configure. See Chapter 4 Console Interface for more information on configuring the switch via telnet.
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2.4 Password Protection
The Password Protection feature is disabled by default, allowing immediate access to ANYONE on the
network. To protect your switch from unauthorized changes to the configuration, you must enable the
protection feature. It can only be enabled through the console interface.
To set a password via telnet, follow these steps:
Note: Use the arrow keys to move within a menu. Press Enter to proceed, and press the Esc. Key to return
to the previous screen. Use the spacebar to toggle between highlighted choices. Please refer to Chapter 4.2
for more detailed description of the common keystrokes used within the menus.
1.
From the Main menu, use the arrow keys to select a. System Manager and press Enter.
2.
Select c. Security Administration.
3.
Use the arrow keys to highlight a field. Press the spacebar to enable Password Protection.
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4.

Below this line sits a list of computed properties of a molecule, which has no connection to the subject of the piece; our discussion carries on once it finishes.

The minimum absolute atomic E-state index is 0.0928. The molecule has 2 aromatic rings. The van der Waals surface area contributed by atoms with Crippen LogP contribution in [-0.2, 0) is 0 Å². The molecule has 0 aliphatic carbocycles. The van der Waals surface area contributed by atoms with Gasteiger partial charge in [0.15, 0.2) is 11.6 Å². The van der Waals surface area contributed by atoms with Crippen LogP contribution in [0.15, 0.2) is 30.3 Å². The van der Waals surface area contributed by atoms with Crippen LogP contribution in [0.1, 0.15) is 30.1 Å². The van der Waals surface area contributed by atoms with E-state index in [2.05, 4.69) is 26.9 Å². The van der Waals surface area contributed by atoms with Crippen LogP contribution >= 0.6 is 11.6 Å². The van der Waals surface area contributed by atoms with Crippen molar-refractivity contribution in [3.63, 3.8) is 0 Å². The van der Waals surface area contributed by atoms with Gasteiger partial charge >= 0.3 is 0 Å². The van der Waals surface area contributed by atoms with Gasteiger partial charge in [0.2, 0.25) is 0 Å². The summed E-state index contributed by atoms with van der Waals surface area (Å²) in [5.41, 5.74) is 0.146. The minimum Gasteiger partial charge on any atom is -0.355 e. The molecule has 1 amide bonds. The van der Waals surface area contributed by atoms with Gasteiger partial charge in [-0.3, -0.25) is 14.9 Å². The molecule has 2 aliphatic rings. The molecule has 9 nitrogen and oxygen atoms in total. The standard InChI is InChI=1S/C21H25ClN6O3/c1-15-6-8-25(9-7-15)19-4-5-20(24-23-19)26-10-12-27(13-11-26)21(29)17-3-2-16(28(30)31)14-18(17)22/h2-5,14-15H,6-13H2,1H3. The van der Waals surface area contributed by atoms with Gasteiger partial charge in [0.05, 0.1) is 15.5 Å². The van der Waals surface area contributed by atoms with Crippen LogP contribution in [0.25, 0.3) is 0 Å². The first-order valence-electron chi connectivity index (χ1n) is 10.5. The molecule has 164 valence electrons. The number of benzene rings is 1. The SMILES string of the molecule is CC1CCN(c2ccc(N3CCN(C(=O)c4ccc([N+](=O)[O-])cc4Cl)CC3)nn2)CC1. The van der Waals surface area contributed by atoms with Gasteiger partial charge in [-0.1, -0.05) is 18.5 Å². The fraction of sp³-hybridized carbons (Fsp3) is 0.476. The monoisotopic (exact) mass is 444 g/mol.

5.
6.
Now enter your password, pressing Enter when done.
Enter the password again to confirm, pressing Enter when done.
Press Ctrl+W to save.
2.5 IP Assignment
To assign an IP address (other than the default IP address):
1.
2.
From the Main Menu, select a. System Manager.
Select b. IP address.
3.
In the first field enter the proper IP address for this system (consult your network administrator).
4.
5.
Enter the address of the default gateway for the network to which the switch is attached.
Finally enter the appropriate network mask for this network (again consult your network
administrator).
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6.
7.
8.
Press Ctrl-W when done to save these changes.